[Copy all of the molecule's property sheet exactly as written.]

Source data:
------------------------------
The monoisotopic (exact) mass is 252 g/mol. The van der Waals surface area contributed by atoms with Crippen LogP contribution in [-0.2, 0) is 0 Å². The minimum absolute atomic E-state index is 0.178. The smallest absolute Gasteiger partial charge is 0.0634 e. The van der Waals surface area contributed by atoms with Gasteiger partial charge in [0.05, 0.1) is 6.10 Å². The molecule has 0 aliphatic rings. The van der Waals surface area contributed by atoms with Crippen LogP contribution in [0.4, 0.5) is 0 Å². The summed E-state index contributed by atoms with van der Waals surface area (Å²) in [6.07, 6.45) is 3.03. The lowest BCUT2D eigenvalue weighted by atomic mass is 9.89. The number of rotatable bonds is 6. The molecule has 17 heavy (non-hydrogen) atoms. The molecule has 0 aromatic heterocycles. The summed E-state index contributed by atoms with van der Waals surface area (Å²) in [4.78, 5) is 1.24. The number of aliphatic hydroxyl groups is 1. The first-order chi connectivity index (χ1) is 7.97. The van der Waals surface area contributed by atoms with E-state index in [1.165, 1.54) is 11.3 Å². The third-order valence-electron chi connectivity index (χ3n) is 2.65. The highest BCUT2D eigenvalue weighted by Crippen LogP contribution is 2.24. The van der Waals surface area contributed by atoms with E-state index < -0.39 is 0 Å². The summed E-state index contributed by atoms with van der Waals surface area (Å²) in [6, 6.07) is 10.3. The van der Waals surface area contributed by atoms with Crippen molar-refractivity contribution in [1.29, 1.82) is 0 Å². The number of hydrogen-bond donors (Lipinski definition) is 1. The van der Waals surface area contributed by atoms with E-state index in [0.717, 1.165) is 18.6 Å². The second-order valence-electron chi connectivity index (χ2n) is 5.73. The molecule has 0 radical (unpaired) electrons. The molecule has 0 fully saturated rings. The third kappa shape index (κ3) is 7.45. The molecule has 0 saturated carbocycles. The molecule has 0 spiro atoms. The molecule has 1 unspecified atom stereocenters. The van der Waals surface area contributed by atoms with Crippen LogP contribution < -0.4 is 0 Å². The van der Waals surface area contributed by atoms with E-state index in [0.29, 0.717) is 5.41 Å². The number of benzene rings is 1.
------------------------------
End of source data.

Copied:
The monoisotopic (exact) mass is 252 g/mol. The van der Waals surface area contributed by atoms with Crippen LogP contribution in [-0.2, 0) is 0 Å². The minimum absolute atomic E-state index is 0.178. The smallest absolute Gasteiger partial charge is 0.0634 e. The van der Waals surface area contributed by atoms with Gasteiger partial charge in [0.05, 0.1) is 6.10 Å². The molecule has 0 aliphatic rings. The van der Waals surface area contributed by atoms with Crippen LogP contribution in [0.4, 0.5) is 0 Å². The summed E-state index contributed by atoms with van der Waals surface area (Å²) in [6.07, 6.45) is 3.03. The lowest BCUT2D eigenvalue weighted by atomic mass is 9.89. The number of rotatable bonds is 6. The molecule has 17 heavy (non-hydrogen) atoms. The molecule has 0 aromatic heterocycles. The summed E-state index contributed by atoms with van der Waals surface area (Å²) in [4.78, 5) is 1.24. The number of aliphatic hydroxyl groups is 1. The first-order chi connectivity index (χ1) is 7.97. The van der Waals surface area contributed by atoms with E-state index in [1.165, 1.54) is 11.3 Å². The third-order valence-electron chi connectivity index (χ3n) is 2.65. The highest BCUT2D eigenvalue weighted by Crippen LogP contribution is 2.24. The van der Waals surface area contributed by atoms with E-state index < -0.39 is 0 Å². The summed E-state index contributed by atoms with van der Waals surface area (Å²) in [6, 6.07) is 10.3. The van der Waals surface area contributed by atoms with Crippen molar-refractivity contribution in [1.29, 1.82) is 0 Å². The number of hydrogen-bond donors (Lipinski definition) is 1. The van der Waals surface area contributed by atoms with E-state index in [0.717, 1.165) is 18.6 Å². The second-order valence-electron chi connectivity index (χ2n) is 5.73. The molecule has 0 radical (unpaired) electrons. The molecule has 0 fully saturated rings. The third kappa shape index (κ3) is 7.45. The molecule has 0 saturated carbocycles. The molecule has 0 spiro atoms. The molecule has 1 unspecified atom stereocenters. The van der Waals surface area contributed by atoms with Crippen LogP contribution < -0.4 is 0 Å². The van der Waals surface area contributed by atoms with E-state index in [0.29, 0.717) is 5.41 Å². The number of benzene rings is 1.